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RBI's New Lending Guidelines Shake PSU Banks

Tightening the Reins: RBI's New Lending Guidelines Shakes PSU Banks

The Reserve Bank of India (RBI) has unveiled stringent draft guidelines aimed at fortifying the regulatory framework governing project finance across sectors. This move has triggered tremors in the banking landscape, with public sector undertaking (PSU) banks bearing the brunt as their stocks plummeted. The proposed norms have sparked concerns about potential obstacles to infrastructure growth and escalating credit costs, prompting lenders to lobby for revisions.

 

Rationale Behind the RBI's Proactive Stance

India's financial system has undergone a remarkable transformation, emerging from the depths of a corporate debt crisis nearly a decade ago. However, the central bank remains vigilant, mindful of the risks that can silently accrue over extended periods. The recent real estate meltdown in China's mammoth banking sector has underscored the urgency for pre-emptive measures to safeguard the nation's financial stability.

 

The Crux of the New Guidelines

At the core of the RBI's draft circular lies the mandate for higher provisioning requirements during the construction phase of projects. Lenders would be obligated to set aside up to 5% of their outstanding exposures as provisions, a significant escalation from the current 0.4% norm. This stipulation has sent shockwaves through the banking community, particularly among PSU entities.

 

Phased Implementation and Operational Adjustments

To mitigate the immediate impact, the RBI has proposed a phased approach to the provisioning hike. The requirement would incrementally increase from 2% by March 31, 2025, to 3.5% by March 31, 2026, ultimately reaching the 5% threshold by March 31, 2027. Once projects transition to the operational phase, the provisioning can be reduced to 2.5% of the outstanding amount and further lowered to 1% upon meeting specific criteria, including positive net operating cash flow and a 20% decline in long-term debt from the commencement date.

 

Consortium Lending and Exposure Thresholds

The draft guidelines also introduce minimum exposure thresholds for consortium lending arrangements. For projects with an aggregate exposure of up to ₹1,500 crore, no individual lender can have an exposure below 10%. If the aggregate exceeds ₹1,500 crore, the individual exposure floor rises to 5% or ₹150 crore, whichever is higher. This provision aims to prevent smaller players from diluting their stakes excessively.

 

Classifying Delayed Projects as Non-Performing Assets (NPAs)

Under the proposed norms, lenders would be compelled to classify loans as non-performing assets (NPAs) if the project is delayed beyond six months from the original stipulated deadline or the commencement of commercial operations date. This measure seeks to address the longstanding practice of classifying delayed loans as standard assets, even after years of inactivity and lack of cash flow generation.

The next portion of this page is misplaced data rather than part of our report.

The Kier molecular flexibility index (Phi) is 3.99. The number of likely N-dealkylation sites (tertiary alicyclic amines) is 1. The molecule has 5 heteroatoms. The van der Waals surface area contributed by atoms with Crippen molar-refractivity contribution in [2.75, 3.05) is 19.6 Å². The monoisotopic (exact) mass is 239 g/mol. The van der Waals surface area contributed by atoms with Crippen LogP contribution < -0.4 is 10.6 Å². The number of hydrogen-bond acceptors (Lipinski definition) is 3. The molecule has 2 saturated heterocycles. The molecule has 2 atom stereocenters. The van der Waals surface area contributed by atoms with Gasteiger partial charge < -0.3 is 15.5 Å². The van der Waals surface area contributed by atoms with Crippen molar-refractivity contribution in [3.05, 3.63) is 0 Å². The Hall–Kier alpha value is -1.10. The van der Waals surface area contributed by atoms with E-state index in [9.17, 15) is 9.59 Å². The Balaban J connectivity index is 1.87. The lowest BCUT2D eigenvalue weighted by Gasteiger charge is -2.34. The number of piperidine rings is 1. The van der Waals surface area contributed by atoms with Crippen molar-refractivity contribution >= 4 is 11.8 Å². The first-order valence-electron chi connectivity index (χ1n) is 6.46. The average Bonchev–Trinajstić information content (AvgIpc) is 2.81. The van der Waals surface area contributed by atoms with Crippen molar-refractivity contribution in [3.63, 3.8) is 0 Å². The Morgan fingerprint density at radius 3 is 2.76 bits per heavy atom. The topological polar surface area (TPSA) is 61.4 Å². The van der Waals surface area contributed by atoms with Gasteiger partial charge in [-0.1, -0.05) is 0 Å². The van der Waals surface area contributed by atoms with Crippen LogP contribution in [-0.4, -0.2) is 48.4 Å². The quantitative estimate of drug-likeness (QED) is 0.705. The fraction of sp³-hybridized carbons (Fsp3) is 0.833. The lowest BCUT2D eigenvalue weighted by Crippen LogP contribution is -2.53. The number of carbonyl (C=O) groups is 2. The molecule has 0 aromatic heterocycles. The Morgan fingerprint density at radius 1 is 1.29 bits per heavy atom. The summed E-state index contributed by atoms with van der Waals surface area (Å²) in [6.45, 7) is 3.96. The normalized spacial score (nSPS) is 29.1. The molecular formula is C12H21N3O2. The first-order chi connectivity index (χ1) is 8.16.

Stress Resolution and Data Maintenance

The guidelines outline specific criteria for stress resolution and account upgradation, invoking recognition of diminished asset values. Lenders are mandated to maintain project-specific data in an electronic and easily accessible format, updating any changes in loan parameters promptly, but within 15 days of such modifications.

 

Potential Ramifications and Industry Apprehensions

While the RBI's intentions are rooted in prudence and risk mitigation, the proposed guidelines have ignited concerns within the banking sector. The projected net worth impact ranged from 0.4% to 0.8% for larger private banks and a more substantial 1.5% to 3% hit for PSU banks, exerting downward pressure on their valuation multiples.

Lenders may be compelled to transfer a portion of the heightened costs to borrowers, potentially leading to a 1% to 1.5% increase in interest rates for project finance loans. This could impede growth in capital-intensive sectors like renewable energy, which operate on slim margins, and derail the nation's hard-earned capital expenditure momentum.

 

Industry Lobbying and Counterarguments

Recognizing the potential implications, banks are gearing up to lobby the central bank, arguing that the sharp increase in provisions could stall India's economic progress as the fastest-growing major economy amidst global uncertainties. They contend that applying higher provisions to ongoing projects could undermine their viability, escalate costs, and potentially trigger delays and stressed loans.

 

Striking the Right Balance: A Delicate Equilibrium

As the public consultation period draws to a close on June 15, the RBI finds itself at a crossroads. It must carefully weigh the merits of its proposals against the industry's apprehensions, striving to strike a delicate equilibrium between risk mitigation and economic growth facilitation.

The ultimate outcome will shape the trajectory of India's infrastructure landscape and determine the nation's ability to maintain its coveted status as an investment haven amidst global uncertainties. The financial sector eagerly awaits the final guidelines, hopeful that the central bank will navigate this intricate challenge with prudence and foresight.

 

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